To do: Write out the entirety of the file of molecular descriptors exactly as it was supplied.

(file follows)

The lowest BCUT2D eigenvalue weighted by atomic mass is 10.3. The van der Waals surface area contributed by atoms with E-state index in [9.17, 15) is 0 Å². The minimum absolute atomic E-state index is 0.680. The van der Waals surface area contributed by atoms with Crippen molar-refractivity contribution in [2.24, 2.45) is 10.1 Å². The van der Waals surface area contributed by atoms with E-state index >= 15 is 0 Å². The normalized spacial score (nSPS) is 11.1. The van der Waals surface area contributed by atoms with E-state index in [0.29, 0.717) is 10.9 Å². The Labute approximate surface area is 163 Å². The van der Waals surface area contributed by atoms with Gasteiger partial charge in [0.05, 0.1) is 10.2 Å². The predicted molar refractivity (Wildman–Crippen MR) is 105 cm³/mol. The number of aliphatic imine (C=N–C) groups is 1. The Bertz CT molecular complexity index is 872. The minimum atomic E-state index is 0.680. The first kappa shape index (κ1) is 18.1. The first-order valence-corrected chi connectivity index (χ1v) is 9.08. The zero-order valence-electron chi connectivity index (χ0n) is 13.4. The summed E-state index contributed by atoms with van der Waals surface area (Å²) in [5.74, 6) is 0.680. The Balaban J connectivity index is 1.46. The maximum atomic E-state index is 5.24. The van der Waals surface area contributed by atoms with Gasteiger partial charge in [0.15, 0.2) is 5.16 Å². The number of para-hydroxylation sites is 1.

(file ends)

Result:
The lowest BCUT2D eigenvalue weighted by atomic mass is 10.3. The van der Waals surface area contributed by atoms with E-state index in [9.17, 15) is 0 Å². The minimum absolute atomic E-state index is 0.680. The van der Waals surface area contributed by atoms with Crippen molar-refractivity contribution in [2.24, 2.45) is 10.1 Å². The van der Waals surface area contributed by atoms with E-state index >= 15 is 0 Å². The normalized spacial score (nSPS) is 11.1. The van der Waals surface area contributed by atoms with E-state index in [0.29, 0.717) is 10.9 Å². The Labute approximate surface area is 163 Å². The van der Waals surface area contributed by atoms with Gasteiger partial charge in [0.05, 0.1) is 10.2 Å². The predicted molar refractivity (Wildman–Crippen MR) is 105 cm³/mol. The number of aliphatic imine (C=N–C) groups is 1. The Bertz CT molecular complexity index is 872. The minimum atomic E-state index is 0.680. The first kappa shape index (κ1) is 18.1. The first-order valence-corrected chi connectivity index (χ1v) is 9.08. The zero-order valence-electron chi connectivity index (χ0n) is 13.4. The summed E-state index contributed by atoms with van der Waals surface area (Å²) in [5.74, 6) is 0.680. The Balaban J connectivity index is 1.46. The maximum atomic E-state index is 5.24. The van der Waals surface area contributed by atoms with Gasteiger partial charge in [0.15, 0.2) is 5.16 Å². The number of para-hydroxylation sites is 1.